World's First Gene-Altered Babies May Die at Young Age: Study
Researches indicated a higher mortality rate for those with two mutated genes, indicating that they are to expected survived from ages 40 to 78.
(Photo courtesy: AFP Relaxnews/ from2015/ Istock.com)
The world's first babies whose genes were reportedly altered to help them fend off HIV infection are more likely to die younger, a study claims.
According to an analysis by scientists from University of California (UC)Berkeley in the US, the controversial genetic mutation that a Chinese scientist attempted to create in twin babies born last year is associated with a 21 per cent increase in mortality in later life.
The researchers scanned more than 400,000 genomes and associated health records contained in a British database, UK Biobank, and found that people who had two mutated copies of the gene had a significantly higher death rate between ages 41 and 78 than those with one or no copies.Previous studies have associated two mutated copies of the gene, CCR5, with a fourfold increase in the death rate after influenza infection, and the higher overall mortality rate may reflect this greater susceptibility to death from the flu.
However, the researchers said there could be any number of explanations, since the protein that CCR5 codes for, and which no longer works in those having the mutation in both copies of the gene, is involved in many body functions."Beyond the many ethical issues involved with the CRISPR babies, the fact is that, right now, with current knowledge, it is still very dangerous to try to introduce mutations without knowing the full effect of what those mutations do," said Rasmus Nielsen, a professor at UC Berkeley.
"In this case, it is probably not a mutation that most people would want to have. You are actually, on average, worse off having it," said Nielsen.
"Because one gene could affect multiple traits, and because, depending on the environment, the effects of a mutation could be quite different, I think there can be many uncertainties and unknown effects in any germline editing," said postdoctoral fellow Xinzhu Wei, first author of the research published in the journal Nature Medicine.The gene CCR5 codes for a protein that, among other things, sits on the surface of immune cells and helps some strains of HIV, including the most common ones, to enter and infect them.
Jiankui He, the Chinese scientist who last November announced he had experimented with CCR5 on at least two babies, said he wanted to introduce a mutation in the gene that would prevent this.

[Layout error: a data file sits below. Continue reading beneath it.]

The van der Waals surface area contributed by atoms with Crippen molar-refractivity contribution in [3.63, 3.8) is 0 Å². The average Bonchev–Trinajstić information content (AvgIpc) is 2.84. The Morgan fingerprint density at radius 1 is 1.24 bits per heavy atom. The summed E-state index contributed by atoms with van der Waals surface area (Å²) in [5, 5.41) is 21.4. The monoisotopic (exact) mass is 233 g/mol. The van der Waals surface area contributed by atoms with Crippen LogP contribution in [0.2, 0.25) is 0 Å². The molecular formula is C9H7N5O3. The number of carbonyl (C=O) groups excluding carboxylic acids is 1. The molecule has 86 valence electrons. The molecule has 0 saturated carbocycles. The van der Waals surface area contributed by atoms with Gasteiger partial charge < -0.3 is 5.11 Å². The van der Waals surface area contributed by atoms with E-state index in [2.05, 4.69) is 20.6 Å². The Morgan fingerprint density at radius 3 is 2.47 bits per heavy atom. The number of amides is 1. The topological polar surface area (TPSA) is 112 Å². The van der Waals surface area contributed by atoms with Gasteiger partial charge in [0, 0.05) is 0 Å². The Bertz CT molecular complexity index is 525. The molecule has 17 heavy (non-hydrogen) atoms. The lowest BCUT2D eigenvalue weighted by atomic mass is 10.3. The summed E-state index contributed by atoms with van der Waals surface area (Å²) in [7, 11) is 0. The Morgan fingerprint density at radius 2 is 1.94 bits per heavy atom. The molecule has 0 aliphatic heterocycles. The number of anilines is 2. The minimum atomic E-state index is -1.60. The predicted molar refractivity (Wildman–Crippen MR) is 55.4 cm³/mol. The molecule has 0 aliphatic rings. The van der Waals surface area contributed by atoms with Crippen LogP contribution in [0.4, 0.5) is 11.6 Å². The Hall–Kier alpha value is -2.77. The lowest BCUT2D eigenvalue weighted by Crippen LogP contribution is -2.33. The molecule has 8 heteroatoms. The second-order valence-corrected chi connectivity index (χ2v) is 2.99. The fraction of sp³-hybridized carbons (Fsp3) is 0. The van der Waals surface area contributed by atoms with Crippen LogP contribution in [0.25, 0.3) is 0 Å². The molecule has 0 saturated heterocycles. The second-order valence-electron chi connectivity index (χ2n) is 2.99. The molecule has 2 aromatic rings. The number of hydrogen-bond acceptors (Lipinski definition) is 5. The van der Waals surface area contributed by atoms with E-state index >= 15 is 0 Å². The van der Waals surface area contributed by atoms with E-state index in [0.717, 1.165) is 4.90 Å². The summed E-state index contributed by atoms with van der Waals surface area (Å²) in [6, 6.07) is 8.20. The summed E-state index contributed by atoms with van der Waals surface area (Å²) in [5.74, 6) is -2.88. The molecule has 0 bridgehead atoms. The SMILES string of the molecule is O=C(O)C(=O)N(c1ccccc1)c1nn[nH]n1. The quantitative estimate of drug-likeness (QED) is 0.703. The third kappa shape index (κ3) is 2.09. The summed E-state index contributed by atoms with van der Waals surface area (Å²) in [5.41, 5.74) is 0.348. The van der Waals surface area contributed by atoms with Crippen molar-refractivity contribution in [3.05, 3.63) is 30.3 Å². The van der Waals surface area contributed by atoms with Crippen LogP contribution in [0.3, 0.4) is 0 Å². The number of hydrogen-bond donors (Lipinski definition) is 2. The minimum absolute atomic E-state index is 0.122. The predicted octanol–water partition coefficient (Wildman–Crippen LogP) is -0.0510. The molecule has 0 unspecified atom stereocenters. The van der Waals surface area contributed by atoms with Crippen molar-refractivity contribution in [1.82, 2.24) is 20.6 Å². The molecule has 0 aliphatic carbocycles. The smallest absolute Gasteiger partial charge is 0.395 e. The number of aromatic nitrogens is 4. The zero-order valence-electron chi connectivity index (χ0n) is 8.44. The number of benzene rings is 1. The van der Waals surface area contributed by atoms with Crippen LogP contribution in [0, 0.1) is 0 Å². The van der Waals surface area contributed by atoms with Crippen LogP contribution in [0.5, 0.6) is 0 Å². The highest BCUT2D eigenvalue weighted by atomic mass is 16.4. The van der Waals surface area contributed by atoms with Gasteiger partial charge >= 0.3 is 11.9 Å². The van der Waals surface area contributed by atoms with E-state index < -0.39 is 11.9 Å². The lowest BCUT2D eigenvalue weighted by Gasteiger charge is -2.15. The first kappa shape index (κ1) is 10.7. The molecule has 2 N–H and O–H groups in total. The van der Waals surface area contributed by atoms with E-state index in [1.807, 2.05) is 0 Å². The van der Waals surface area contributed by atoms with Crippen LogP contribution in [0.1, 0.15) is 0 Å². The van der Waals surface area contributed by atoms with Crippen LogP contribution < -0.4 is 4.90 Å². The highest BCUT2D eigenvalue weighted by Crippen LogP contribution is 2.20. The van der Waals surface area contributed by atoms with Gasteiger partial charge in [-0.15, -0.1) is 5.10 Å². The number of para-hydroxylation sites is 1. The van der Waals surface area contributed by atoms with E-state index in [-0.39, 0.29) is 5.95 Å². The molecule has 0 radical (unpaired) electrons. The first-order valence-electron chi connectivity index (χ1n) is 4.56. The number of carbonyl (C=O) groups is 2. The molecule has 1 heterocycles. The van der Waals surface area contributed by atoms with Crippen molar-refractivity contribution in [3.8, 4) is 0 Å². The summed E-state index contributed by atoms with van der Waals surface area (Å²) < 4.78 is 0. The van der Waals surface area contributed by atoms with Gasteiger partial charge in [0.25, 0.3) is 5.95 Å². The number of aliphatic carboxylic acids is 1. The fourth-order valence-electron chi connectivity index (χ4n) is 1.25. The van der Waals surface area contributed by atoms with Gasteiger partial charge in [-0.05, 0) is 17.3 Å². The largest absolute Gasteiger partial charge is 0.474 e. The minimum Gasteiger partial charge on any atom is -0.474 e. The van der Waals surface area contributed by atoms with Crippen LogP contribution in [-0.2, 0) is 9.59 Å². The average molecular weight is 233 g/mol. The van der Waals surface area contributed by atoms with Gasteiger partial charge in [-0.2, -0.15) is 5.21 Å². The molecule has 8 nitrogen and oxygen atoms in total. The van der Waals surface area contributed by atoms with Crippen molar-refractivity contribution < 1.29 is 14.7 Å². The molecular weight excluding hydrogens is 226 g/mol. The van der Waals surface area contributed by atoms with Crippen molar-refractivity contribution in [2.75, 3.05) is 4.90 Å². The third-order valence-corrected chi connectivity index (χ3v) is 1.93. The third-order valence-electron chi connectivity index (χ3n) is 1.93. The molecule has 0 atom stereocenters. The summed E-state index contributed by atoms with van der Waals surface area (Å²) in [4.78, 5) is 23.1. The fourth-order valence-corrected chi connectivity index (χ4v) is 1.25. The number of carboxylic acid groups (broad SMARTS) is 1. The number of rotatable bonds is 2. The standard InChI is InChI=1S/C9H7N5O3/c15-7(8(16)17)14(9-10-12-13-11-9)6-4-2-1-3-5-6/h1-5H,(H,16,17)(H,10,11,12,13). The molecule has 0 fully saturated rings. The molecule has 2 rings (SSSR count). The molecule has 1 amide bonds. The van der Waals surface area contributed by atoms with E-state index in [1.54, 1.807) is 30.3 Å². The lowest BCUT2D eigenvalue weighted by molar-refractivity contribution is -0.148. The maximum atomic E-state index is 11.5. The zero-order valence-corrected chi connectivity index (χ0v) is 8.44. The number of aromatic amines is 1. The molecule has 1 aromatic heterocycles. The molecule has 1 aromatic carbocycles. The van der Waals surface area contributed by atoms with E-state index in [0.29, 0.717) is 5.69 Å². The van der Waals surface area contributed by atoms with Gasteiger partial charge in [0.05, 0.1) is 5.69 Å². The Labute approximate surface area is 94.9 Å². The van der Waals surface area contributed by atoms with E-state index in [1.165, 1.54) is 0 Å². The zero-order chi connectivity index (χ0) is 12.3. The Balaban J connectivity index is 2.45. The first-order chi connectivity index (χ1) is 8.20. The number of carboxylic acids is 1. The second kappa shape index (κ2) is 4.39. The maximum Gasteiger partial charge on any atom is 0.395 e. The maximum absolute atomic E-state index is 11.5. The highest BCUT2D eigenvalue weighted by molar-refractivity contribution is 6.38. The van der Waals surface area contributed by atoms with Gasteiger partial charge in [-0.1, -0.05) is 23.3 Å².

Naturally-occurring mutations that disable the protein are rare in Asians, but a mutation found in about 11 per cent of Northern Europeans protects them against HIV infection.The genetic mutation, Delta 32, refers to a missing 32-base-pair segment in the CCR5 gene. This mutation interferes with the localisation on the cell surface of the protein for which CCR5 codes, thwarting HIV binding and infection.
He was unable to duplicate the natural mutation, but appears to have generated a similar deletion that would also inactivate the protein, researchers said. One of the twin babies reportedly had one copy of CCR5 modified by CRISPR-Cas9 gene editing, while the other baby had both copies edited.However, inactivating a protein found in all humans and most animals is likely to have negative effects, Nielsen said, especially when done to both copies of the gene -- a so-called homozygous mutation.
After He's experiment became public, Nielsen and Wei, who study current genetic variation to understand the origin of human, animal and plant traits, decided to investigate the effect of the CCR5-Delta 32 mutation using data from UK Biobank.
Two independent measures indicated a higher mortality rate for those with two mutated genes. Fewer people than expected with two mutations enrolled in the database, indicating that they had died at a higher rate than the general population. Fewer than expected survived from ages 40 to 78.
"Both the proportions before enrollment and the survivorship after enrollment tell the same story, which is that you have lower survivability or higher mortality if you have two copies of the mutation," Nielsen said. "There is simply a deficiency of individuals with two copies," he said.
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